When the Bakersfield Blaze leave town for the Carolina League at the end of this baseball season, the team will leave 75-year-old Sam Lynn Ballpark empty.

The County of Kern — which owns the park — will need to figure out what to do with it.

Sam Lynn is part of the county’s Metropolitan Park complex, which includes Kern Pioneer Village, Stramler Park, a junior baseball field complex, remote-control car raceway and other offerings.

Kern County Parks and Recreation Director Bob Lerude said his office is already reaching out to a variety of groups that might be able to pick up all or part of the lease of the venerable baseball stadium.

It has already talked to Northwest Bakersfield Baseball, a Babe Ruth nonprofit youth baseball league that currently uses the other baseball fields at Metro Park.

Lerude said the group is skeptical about news of the team’s exodus from Bakersfield.

“This has been the third or fourth time we’ve been told the Blaze was going to leave,” he said.

But the group told Lerude it was interested.

The park could also be used for other events from soccer games to concerts, he said.

And there’s been talk about more access for the Kern High School District to play games at Sam Lynn, Lerude said.

Brad Showers, the baseball coach at Stockdale High School, said the high school coaches have already met to talk about the Sam Lynn opportunity.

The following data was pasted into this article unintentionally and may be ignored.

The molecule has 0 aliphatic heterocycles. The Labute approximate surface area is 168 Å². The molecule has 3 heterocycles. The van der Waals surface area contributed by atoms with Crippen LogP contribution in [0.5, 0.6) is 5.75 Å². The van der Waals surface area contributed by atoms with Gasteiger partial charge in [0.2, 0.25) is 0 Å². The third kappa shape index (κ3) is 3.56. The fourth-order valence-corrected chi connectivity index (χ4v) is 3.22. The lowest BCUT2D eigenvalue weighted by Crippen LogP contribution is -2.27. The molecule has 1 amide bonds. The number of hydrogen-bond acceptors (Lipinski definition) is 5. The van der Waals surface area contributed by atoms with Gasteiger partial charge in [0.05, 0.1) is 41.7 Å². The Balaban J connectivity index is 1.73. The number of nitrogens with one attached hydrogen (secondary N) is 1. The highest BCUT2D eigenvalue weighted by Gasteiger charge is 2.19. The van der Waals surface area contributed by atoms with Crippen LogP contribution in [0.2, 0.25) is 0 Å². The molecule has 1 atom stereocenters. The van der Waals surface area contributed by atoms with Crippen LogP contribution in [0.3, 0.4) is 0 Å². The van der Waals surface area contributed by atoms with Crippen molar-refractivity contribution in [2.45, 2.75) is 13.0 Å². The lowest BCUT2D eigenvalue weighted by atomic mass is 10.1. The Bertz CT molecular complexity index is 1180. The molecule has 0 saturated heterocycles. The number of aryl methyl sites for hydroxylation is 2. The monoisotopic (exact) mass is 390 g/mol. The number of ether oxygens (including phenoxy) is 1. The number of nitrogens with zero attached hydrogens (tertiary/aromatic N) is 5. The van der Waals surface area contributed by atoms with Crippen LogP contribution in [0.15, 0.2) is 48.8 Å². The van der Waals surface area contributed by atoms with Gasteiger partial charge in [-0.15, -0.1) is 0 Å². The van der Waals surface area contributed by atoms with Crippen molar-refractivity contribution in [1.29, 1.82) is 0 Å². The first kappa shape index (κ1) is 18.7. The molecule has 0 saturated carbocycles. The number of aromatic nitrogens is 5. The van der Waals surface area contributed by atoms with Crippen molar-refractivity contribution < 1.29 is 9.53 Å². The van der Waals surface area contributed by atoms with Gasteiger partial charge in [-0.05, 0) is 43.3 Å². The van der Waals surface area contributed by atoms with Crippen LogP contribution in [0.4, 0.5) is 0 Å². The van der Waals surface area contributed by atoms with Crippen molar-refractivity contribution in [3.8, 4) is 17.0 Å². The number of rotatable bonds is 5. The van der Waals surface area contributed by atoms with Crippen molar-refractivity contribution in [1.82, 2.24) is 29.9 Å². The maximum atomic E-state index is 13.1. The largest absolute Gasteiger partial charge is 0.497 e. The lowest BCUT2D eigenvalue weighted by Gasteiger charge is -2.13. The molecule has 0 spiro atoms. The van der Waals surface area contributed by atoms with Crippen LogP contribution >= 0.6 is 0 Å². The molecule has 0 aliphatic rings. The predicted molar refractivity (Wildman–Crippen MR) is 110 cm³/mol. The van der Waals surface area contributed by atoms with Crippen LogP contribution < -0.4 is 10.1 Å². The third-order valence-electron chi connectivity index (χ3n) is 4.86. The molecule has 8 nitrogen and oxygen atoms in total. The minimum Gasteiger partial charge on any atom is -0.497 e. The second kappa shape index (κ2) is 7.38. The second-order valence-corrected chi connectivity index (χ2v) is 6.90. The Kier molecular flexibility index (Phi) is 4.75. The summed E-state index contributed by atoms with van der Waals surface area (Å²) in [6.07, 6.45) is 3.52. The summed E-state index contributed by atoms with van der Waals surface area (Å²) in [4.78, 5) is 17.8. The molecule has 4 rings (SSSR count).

There is interest there, he said, especially for tournaments like the annual one hosted by TERRIO Therapy-Fitness.

But Showers said there’s also a desire for high school coaches to play their teams on their home fields.

He said his Stockdale team went 20-8 last season but played only nine games at home.

Stockdale was undefeated on its home turf.

And there are concerns, he said, about the county’s ability to keep aging Sam Lynn up to snuff.

The Blaze will leave Bakersfield in large part because decades of scheming, planning and fundraising have failed to produce a new, modern stadium to replace Sam Lynn. Sam Lynn, which opened in 1941, is far behind the times as major league affiliates go.

“The playing surface is always nice,” Showers said. But the rest of the facility is “dilapidated.”

Coaches talked, he said, about Kern County’s dire budget situation and worried the county wouldn’t be able to manage the upkeep Sam Lynn needs.

Lerude said the county is working with the Blaze under a month-to-month lease that costs the team $5,700 a month.

The team covers all minor facility maintenance. The county is responsible for all major maintenance work from the parking lots to the lights and structures.

Lerude said he’s confident the county will be able to find a replacement for the lease and is experienced in working with groups like California Living Museum and soccer leagues to lease county-owned properties around the community.

But he said the county will also have to deal with the challenge of having an uninhabited property fronting the Kern River.

“We would have our folks over there doing upkeep. We would have to do more security measures,” he said.

But Lerude is optimistic.

“Even if we didn’t get a total lease, I’m sure we would get a lot of interest,” he said.

Despite its age, Lerude said, Sam Lynn still has something to offer.

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